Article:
I’ve since then experienced many such “humble” instruments. Some of them are refugees from weekend yard sales and church bazaars. They’re usually pretty scuffed up, some have parts missing or are in some state of outright disrepair. Almost without exception, none of them has been so far gone that they haven’t benefited from a little time and TLC. And once they’ve had a fresh coat of paint and some adaptation to make them a little more usable, they all found homes with very grateful new owners. You couldn’t convince one of these people, whether they were 9 or 79, that you hadn’t just handed them the keys to Palomar. Some were shocked, others laughed nervously and yet others shed tears of gratitude, but not one of them complained that it wasn’t big enough to see anything with!
And this is precisely my point! Some times we’re so eager to help newbies spend their money the “right” way, that we may have forgotten (or perhaps, some never actually experienced) what it’s like to view the cosmos through a humble little scope. I stand among the fringe of others who didn’t have the benefit of the enormous optics often scattered afield like massive dandelions at large star parties. I remind myself that the likes of Messrs. Galileo, Newton, or Messier didn’t have even an 8″ Dob to accomplish the deeds for which they are so highly regarded and fondly remembered these centuries hence.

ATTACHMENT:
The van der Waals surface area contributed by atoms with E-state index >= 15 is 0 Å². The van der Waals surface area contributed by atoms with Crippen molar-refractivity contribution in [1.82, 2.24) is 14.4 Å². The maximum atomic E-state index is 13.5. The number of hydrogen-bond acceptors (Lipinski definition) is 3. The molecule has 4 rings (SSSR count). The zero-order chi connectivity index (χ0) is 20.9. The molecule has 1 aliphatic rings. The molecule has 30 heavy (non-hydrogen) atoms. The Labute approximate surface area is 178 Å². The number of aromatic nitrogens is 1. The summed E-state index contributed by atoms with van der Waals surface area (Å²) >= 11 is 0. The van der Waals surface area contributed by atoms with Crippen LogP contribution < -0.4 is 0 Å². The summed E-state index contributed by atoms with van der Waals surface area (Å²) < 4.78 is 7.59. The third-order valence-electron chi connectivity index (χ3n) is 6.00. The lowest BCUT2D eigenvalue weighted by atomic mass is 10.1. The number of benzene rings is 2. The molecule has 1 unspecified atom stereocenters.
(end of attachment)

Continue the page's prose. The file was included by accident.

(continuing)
At some point, I’ll post my take on the criteria I use for advising new would-be observers on which instrument suits them the best. Suffice it now to say, I don’t always subscribe to the “Aperture is king” party line. My battle-cry is more along the lines of, “Get the scope that will most adequately perform the purposes for which you got it.” Certainly, aperture should be one of those criteria. But we can’t overlook other, equally important topics such as portability, functionality, ease-of-use, and of course the all-important “fun factor.” If you haven’t learned yet how to actually have fun with a 60mm or 80mm refractor, or 4.5″ “newt”, then perhaps you’ve deprived yourself from one of the real joys in this hobby. Seeing the skies the way some of the “giants” in the last 400 years have seen them. Now THAT’S fun!